The successful candidate will also have the opportunity play a prominent role in the new George Ellery Hale collaborative graduate education program, which aims to offer solar physics course work and summer professional development to students enrolled in graduate programs at the University of Colorado, University of Hawaii, and the New Jersey Institute of Technology via telepresence technology.  The successful candidate will have the opportunity to work closely with the program to develop capability and facilitate learning in this distributed environment. Thus candidates with a strong interest and experience in teaching and learning methodologies, in addition to those more focused on solar physics research goals, are encouraged to apply.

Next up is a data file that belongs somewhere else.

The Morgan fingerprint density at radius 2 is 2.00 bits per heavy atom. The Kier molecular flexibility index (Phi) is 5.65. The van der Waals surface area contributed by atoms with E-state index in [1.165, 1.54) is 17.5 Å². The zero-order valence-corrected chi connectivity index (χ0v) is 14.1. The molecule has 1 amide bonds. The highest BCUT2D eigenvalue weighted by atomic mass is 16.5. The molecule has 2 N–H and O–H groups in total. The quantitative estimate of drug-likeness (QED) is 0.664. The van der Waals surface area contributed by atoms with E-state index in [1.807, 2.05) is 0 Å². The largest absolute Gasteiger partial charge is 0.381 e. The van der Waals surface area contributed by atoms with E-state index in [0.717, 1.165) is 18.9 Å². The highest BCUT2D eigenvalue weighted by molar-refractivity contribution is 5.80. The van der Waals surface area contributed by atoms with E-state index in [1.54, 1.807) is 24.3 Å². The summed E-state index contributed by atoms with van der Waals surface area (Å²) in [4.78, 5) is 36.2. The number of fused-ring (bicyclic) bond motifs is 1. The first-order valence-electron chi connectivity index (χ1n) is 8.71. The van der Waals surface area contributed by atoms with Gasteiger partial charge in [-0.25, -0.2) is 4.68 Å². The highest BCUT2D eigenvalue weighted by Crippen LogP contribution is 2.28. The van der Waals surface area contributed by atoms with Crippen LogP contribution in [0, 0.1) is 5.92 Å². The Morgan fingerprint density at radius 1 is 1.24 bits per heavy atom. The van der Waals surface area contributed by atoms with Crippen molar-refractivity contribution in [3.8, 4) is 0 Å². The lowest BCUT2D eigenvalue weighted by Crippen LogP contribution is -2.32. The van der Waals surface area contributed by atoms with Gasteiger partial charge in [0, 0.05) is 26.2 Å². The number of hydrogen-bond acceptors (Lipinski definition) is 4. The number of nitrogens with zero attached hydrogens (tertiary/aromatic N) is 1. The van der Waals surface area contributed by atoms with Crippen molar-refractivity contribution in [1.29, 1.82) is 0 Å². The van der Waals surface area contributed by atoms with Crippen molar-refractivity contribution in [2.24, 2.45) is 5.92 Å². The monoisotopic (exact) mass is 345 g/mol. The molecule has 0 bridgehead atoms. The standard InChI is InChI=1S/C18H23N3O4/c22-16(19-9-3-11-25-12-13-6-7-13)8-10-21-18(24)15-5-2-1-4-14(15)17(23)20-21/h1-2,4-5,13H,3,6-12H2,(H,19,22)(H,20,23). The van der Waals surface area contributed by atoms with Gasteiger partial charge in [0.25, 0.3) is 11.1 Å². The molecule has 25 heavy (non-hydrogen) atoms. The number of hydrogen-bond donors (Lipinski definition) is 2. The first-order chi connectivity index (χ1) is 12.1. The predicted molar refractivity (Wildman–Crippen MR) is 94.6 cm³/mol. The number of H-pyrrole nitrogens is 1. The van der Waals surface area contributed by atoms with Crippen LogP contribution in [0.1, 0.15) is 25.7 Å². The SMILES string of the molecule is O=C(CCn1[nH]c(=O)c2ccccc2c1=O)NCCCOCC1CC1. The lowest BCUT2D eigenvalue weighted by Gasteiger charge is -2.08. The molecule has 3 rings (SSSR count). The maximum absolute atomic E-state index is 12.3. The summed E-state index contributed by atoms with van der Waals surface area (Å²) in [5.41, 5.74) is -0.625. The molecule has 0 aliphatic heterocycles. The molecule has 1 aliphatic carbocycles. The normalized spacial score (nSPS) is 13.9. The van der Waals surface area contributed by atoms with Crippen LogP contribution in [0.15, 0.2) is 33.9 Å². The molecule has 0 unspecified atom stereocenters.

Applicants should submit a curriculum vitae, a list of publications, a description of research and teaching interests, and the names and contact information for three references.  These materials should be submitted electronically to: www.jobsatcu.com, posting #RF01913.

For more information please contact Prof. Benjamin Brown, Search Committee Chair, bpbrown@colorado.edu.  Review of the applications will begin 1 December 2015 and continue until the position is filled.  The University of Colorado is an Equal Opportunity Employer.

The University of Colorado offers a full benefits package. Information on University benefits programs, including eligibility, is located at www.cu.edu/employee-services/benefits


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Meeting Announcements

Studentships Available for 2015 TESS Meeting
Gordon Emslie
03 Nov 2014

The Solar Physics Division is pleased to announce the availability of funds to support student participation in its next annual meeting, to be held as part of the Triennial Earth-Sun Summit from April 26 – May 1, 2015 in Indianapolis, IN – see aas.org/meetings/tess2015

More detailed information on how to apply for studentship awards, and on the associated obligations (e.g., presenting a paper at the meeting), can be found at spd.aas.org/studentships.html